On the other hand… well, the job quests are still kind of a mixed bag. I didn’t find the physical DPS line to be all that good, and while they serve to provide more lore about the world, they’re still perhaps not the ideal solution. There’s also the simple fact that having them split up means there are fewer story-based questlines in the game, full stop. It’s a reasonable decision and with good motivation, and it does mean that you have a bit less flab, but the execution ultimately winds up breaking down to having as many flaws as advantages.
Overall evaluation: Right idea, maybe, but just neutral.
Quest level sync
This I adore. There are a lot of sidequests in Shadowbringers, maybe even more than there have been in previous expansions, and now you don’t have to worry about outleveling them or moving beyond a very narrow band wherein the quests are actually useful. Now they’re useful all the way through as you’re leveling, doubly so if you’re leveling more than one job.
Even better is the fact that the level sync doesn’t work like the beast tribe dailies, wherein accepting a quest on, say, Ninja requires you to turn in that quest on Ninja even if it’d be more useful for another job. Instead, the quest just allows you to turn it in and clear the quest however it works for you; if you have a level 80 job and turn the sidequest in on a level 70 job, it’ll just reward you accordingly. No muss, no fuss.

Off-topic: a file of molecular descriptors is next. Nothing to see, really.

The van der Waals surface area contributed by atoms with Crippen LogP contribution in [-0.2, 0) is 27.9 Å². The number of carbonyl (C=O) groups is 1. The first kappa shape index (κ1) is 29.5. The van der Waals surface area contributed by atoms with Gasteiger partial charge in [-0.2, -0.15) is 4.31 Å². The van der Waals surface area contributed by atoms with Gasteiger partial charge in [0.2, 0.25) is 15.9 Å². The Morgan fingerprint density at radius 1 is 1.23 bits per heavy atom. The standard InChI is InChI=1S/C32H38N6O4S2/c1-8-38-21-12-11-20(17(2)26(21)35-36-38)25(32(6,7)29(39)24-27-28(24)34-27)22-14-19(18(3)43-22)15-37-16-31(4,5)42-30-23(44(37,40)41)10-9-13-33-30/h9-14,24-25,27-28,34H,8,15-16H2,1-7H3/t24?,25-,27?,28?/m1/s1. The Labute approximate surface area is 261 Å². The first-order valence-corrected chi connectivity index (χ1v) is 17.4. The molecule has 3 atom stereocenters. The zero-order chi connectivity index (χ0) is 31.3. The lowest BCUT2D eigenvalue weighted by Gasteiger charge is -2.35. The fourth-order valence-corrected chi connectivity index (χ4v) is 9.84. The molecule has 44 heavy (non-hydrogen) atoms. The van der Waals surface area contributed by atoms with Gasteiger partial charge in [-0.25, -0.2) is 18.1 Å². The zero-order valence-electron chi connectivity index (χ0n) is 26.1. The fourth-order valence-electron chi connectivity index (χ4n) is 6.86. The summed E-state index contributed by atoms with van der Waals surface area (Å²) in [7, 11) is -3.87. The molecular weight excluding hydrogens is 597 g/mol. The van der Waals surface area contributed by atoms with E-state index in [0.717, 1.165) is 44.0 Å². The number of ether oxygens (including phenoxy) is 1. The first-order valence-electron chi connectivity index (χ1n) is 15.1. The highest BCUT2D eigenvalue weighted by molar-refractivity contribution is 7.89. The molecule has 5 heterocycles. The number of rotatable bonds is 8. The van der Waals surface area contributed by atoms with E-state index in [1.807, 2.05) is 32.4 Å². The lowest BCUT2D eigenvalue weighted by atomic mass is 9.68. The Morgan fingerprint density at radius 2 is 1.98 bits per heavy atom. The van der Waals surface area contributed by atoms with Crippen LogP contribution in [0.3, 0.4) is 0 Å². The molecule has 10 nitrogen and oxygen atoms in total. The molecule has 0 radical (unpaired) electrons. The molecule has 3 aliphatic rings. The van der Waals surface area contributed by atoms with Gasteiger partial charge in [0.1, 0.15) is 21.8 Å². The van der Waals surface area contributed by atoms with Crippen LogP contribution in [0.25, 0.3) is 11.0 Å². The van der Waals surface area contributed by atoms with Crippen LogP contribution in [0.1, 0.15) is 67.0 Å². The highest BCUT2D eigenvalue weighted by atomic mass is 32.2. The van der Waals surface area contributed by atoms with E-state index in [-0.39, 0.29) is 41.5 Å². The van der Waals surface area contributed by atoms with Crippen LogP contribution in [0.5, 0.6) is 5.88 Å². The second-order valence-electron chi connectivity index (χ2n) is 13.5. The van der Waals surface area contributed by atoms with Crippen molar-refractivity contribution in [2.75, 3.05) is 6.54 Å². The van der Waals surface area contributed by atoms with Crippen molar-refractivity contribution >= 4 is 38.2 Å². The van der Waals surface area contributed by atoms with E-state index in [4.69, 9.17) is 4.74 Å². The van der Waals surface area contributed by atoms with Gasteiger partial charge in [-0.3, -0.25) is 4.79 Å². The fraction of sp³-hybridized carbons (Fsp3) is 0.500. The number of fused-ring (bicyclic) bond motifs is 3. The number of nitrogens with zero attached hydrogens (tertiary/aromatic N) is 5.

The closest thing that this change has to a downside is that it does create a certain amount of selection pressure to not turn in quests until the last possible moment, including the aether current quests. It also can lead to a bit of quest overload, since the explosion of sidequests sometimes makes you feel as if you have to do all of them as soon as they’re available. But those probably fall under the header of “good problems to have,” so I can’t be very salty.
Overall evaluation: A major improvement in sidequest history.
Gear rewards from quests
Stormblood gave out equipment pretty frequently, as did Heavensward, but the equipment was usually given out in pretty distinct groups. Case in point, you would usually select between a tanking, maiming, striking, or scouting item on a given quest, then the next quest would give away the equivalent for aiming, casting, or healing. It worked, but it also had the notable drawback of forcing players leveling both White Mage and Bard to make some unfair choices, or make players who only leveled one thing get lots of surplus rewards to be turned in later.